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Have you ever been in the supermarket with you child when they threw a fit?  How did you feel?  Were you embarrassed to the point of the leaving your groceries in the store and going home?  Did get a tense look on your face?  Did you grit your teeth and threaten to spank your child?  Did you do something to pacify your child? 

Why is it that some parents have the ability to handle these situations with grace, while others melt under the pressure?  The answer may be as simple as understanding the word, Anxiety.  Anxiety is defined as the feeling of worry or unease about a situation with an unknown outcome.  Or rather, anxiety is the feeling a person gets when they desire to have control of a situation that they have no real ability to control.  Often, anxious people seek control in unhealthy, destructive ways (i.e., yelling, arguing, pacifying).  While these methods may be functional (they control the person with whom you are interacting), they are in no way healthy.  If this is the case, it makes sense that parent of the child in the grocery store feels anxious.  They do not have the ability to control the moods or actions of their children.  Although there will be many parents who read this statement and disagree with it, it might be beneficial to give it some more thought.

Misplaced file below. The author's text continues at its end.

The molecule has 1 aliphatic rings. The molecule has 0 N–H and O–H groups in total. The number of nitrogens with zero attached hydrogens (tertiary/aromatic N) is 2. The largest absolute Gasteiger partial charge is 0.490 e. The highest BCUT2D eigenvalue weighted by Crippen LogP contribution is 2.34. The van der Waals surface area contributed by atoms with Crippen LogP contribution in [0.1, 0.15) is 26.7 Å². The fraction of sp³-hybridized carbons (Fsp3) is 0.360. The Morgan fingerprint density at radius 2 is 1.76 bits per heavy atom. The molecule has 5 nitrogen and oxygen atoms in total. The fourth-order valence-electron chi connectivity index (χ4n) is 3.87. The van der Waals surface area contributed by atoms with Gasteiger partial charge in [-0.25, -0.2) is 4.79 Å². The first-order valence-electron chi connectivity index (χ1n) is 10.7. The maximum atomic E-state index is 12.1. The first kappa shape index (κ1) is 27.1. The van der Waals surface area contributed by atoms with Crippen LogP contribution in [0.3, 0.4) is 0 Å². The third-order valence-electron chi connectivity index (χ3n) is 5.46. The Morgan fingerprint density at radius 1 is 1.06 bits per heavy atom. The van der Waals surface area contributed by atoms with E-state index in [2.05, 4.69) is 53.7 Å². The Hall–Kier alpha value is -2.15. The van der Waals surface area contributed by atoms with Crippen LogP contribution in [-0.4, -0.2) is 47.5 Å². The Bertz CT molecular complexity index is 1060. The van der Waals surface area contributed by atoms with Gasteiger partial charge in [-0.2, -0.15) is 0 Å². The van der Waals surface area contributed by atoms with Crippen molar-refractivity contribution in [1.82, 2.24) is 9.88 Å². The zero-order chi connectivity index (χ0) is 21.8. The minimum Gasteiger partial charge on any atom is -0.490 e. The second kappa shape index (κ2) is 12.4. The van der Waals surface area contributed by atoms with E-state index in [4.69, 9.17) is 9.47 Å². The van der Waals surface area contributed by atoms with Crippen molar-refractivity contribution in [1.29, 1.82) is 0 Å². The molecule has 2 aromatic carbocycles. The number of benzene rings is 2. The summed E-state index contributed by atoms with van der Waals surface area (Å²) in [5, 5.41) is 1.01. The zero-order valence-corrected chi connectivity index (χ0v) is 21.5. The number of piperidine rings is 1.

You are the only person that can control you!  While others may influence your decision, the ultimate decision for how you feel and act belongs to you.  Anxiety is most often activated by fear or frustration.  In the case of a parent and unruly child, the fear might be related to other’s judgments of your ability to parent.  The parent’s anxiety seeks to quiet (think control) the child rather than move to understand and engage the child.  It is difficult for many of us to engage with anxious people.  We feel anxious when we are near them.  Therefore, we must either withdraw from them or we must quiet them.